Character Consolidation


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  • One of the techniques often employed by Midrash is the identification of different Biblical characters one with another, a method which can be termed the "Law of Conservation of Biblical Characters".
  • In many cases, an anonymous or lesser known character (or even objects, places, and dates) is identified with a named and more famous figure. In other instances, two well-known personalities are identified as one and the same person. Sometimes, a person might even be connected to numerous other figures.
  • The method stems from the Midrashic belief in the omnisignificance of Torah, leading it to develop the identities of unknown figures whose presence in the text is otherwise not understandable.
  • The technique is often employed to resolve exegetical or theological questions, to amplify the merits of the righteous and the faults of villainous figures or to mitigate seeming sins of the Patriarchs, and to demonstrate historical continuity.
  • Often, textual links and contextual parallels further motivate and / or bolster the identifications.

Consolidation of Characters

Below are many examples of character consolidation with sources and links for further discussion.

 I. Identification of three or more different names as the same person:

II. Identification of two characters with different names as the same person:

III. Identification of characters with the same or similar names as the same person:

IV. Identification of anonymous people with known personalities:

V.  Identification of anonymous people one with another:

Consolidation of Objects

I. Identification of objects with other objects:

II. Identification of places:

  • Beit El and Yerushalayim –

III. Identification of unknown dates with known ones:

  • Angel's visit to Lot – 15 Nisan
  • Giving of the Decalogue – 6 Sivan
  • Moshe's descent with the 1st Tablets – 17 Tammuz
  • Moshe's descent with the 2nd Tablets – 10 Tishrei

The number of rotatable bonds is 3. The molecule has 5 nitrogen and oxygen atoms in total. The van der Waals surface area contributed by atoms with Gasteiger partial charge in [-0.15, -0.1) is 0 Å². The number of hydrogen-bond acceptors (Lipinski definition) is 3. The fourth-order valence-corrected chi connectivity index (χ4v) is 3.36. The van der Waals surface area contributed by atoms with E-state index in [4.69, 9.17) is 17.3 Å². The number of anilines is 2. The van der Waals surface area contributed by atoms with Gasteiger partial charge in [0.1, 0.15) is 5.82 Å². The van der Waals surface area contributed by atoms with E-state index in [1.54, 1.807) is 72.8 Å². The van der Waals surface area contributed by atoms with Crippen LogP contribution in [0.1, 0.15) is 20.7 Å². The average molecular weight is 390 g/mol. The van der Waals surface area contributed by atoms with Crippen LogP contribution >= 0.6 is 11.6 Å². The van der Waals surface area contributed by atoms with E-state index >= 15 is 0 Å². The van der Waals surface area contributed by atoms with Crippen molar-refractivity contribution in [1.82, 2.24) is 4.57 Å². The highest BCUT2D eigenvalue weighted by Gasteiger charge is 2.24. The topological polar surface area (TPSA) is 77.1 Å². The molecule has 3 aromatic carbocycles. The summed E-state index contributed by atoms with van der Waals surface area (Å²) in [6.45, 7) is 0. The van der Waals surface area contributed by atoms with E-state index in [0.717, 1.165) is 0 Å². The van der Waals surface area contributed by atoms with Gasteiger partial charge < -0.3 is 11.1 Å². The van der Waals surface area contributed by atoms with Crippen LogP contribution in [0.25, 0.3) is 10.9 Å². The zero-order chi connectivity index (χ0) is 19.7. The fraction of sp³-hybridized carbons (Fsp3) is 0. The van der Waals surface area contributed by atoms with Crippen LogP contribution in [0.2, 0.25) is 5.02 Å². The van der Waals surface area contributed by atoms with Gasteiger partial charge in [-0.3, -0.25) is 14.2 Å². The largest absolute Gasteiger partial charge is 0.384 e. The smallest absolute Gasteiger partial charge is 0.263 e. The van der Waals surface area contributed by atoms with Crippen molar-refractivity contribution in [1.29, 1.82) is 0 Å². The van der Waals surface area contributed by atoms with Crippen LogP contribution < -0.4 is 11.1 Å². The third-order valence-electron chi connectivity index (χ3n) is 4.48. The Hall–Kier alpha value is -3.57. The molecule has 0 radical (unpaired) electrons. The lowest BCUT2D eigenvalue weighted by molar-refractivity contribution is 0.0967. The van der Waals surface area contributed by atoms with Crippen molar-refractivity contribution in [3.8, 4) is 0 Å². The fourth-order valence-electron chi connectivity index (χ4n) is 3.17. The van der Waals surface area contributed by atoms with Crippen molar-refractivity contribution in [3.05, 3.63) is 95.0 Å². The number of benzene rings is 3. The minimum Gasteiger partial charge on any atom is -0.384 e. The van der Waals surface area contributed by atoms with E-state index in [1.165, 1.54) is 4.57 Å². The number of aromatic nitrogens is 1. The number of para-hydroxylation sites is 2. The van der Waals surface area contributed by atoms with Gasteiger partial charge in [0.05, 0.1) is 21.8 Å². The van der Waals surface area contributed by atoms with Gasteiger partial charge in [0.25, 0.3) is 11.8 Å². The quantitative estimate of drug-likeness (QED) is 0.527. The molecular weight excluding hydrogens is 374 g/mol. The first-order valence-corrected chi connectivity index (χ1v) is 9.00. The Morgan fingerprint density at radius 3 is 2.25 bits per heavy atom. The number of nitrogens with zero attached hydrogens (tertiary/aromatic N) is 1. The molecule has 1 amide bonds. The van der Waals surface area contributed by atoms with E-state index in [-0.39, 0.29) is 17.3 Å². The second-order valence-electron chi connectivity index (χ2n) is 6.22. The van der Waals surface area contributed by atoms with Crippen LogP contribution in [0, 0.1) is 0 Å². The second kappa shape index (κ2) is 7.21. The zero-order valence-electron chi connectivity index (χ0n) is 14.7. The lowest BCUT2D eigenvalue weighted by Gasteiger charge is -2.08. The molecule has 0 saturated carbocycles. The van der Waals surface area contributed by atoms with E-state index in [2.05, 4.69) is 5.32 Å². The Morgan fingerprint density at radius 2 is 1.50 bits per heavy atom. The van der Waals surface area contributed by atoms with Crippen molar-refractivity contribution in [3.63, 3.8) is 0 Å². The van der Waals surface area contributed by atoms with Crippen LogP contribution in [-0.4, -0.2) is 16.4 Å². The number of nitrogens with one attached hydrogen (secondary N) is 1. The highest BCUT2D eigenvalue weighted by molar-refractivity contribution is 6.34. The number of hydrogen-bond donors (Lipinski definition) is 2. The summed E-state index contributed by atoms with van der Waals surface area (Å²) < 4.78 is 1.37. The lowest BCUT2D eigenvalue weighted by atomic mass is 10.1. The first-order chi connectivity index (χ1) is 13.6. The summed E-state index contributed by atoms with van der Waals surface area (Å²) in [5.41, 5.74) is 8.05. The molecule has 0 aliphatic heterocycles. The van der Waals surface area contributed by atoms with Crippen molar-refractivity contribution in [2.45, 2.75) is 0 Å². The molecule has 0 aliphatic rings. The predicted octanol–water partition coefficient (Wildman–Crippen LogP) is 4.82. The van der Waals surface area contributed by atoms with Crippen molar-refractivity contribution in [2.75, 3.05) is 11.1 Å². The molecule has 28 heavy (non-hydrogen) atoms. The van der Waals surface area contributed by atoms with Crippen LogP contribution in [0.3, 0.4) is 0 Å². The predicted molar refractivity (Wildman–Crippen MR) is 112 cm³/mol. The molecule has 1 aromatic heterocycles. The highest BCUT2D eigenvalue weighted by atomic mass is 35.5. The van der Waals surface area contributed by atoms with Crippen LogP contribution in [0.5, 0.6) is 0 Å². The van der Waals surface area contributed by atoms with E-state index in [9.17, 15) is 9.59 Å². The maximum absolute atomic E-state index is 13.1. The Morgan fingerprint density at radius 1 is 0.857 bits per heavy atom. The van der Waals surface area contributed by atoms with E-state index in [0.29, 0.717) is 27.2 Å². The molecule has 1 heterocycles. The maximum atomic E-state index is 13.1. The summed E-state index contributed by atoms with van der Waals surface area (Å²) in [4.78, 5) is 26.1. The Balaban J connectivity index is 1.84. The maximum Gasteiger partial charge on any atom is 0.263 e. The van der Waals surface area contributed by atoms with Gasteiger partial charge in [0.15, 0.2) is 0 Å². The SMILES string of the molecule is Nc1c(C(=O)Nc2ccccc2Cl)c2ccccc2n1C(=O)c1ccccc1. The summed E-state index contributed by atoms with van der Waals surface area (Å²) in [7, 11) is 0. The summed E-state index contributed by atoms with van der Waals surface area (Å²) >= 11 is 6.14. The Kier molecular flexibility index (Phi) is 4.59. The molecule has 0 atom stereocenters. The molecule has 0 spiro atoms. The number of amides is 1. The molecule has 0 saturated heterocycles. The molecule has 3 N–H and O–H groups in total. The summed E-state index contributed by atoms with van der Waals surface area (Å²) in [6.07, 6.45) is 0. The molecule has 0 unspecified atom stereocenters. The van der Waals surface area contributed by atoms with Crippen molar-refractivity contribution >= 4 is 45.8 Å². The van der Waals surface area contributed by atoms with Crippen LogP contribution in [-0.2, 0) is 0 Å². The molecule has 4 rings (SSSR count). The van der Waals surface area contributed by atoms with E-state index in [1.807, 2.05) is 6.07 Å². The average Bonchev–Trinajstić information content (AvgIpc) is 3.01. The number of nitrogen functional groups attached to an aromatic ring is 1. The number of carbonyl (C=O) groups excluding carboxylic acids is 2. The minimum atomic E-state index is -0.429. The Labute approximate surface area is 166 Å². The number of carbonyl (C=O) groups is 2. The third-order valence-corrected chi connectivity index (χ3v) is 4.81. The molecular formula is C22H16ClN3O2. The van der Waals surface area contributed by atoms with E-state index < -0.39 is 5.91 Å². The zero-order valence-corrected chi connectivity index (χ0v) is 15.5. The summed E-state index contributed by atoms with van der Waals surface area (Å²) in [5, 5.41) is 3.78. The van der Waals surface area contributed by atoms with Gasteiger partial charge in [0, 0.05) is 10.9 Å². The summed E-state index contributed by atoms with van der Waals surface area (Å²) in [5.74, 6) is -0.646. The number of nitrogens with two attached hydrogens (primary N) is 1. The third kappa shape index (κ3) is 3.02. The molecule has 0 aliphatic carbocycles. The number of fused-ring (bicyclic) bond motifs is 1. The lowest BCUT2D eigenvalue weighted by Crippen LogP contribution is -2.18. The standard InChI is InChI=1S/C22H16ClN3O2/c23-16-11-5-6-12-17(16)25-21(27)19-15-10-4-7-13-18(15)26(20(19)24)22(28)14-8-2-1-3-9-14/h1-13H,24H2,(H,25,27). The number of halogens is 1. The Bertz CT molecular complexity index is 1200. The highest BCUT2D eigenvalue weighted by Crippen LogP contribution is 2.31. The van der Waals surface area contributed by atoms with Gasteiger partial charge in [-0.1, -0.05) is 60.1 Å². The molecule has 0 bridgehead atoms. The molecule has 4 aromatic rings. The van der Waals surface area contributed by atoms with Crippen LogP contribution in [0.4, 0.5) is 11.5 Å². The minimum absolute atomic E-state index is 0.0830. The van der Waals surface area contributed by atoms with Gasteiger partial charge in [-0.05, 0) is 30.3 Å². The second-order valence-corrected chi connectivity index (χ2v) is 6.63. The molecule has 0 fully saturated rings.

• Night of the return of the spies – 9 Av


 I. Why does the Midrash identify characters?

  • Omnisignificance – As Midrash views every word in Torah as significant, it finds the presence of anonymous or unknown figures who play no other role elsewhere troubling.  By identifying such figures with known characters, it can explain why such details are mentioned – See Ramban Shemot 6:23Shemot 6:23About R. Moshe b. Nachman.
  • Textual links – Often, textual links and content parallels2 between stories will motivate a certain identification.  People with similar or identical names3 or those who play similar roles in different stories will be connected.  Uncommon words4 shared by two stories might lead to other associations.
  • Solve exegetical problems – At times, an identification serves to solve exegetical difficulties. See, for example, ShadalBereshit 11:29Bereshit 11:29About R. Shemuel David Luzzatto's discussion of the Midrashic identification of Sarah as Yiskah and the discussion of Yitro's names in Shemot 18.
  • Addressing theological issues
    • Apparent misdeeds of the righteous – Giving a Jewish identity to an idolator or Canaanite can obviate problems of apparent "intermarriages" or other undesirable unions. See, for instance, the identification of Shimon's Canaanite wife with Dina at Did Yaakov's Sons Marry Canaanites or the identification of the Cushite whom Moshe married with Zipporah at Miryam's Critique of Moshe and his Cushite Marriage.
    • Demonstrate reward and punishment – Nechama Leibowitz5 suggests that in certain instances, such as the identification of the officers whipped in Egypt with the seventy elders, the technique serves to demonstrate Divine providence and how good deeds are rewarded and suffering compensated.6
  • Character development – Identifying villains with other wicked individuals or the worthy with similarly righteous people serves to further blacken or whiten their characters.  This fits the Midrashic tendency to augment the faults of evil characters and amplify the merits of righteous figures. See, for example, the identification of Shifra and Puah with Miryam and Yocheved at Who are the Midwives.7
  • Bridge history – When Midrash connects figures who live centuries apart, its goal might be to bridge history and show continuity over the generations, similar to the concept of מעשה אבות סימן לבנים.

II. Difficulties with method:

  • Why would Tanakh use different names in different places?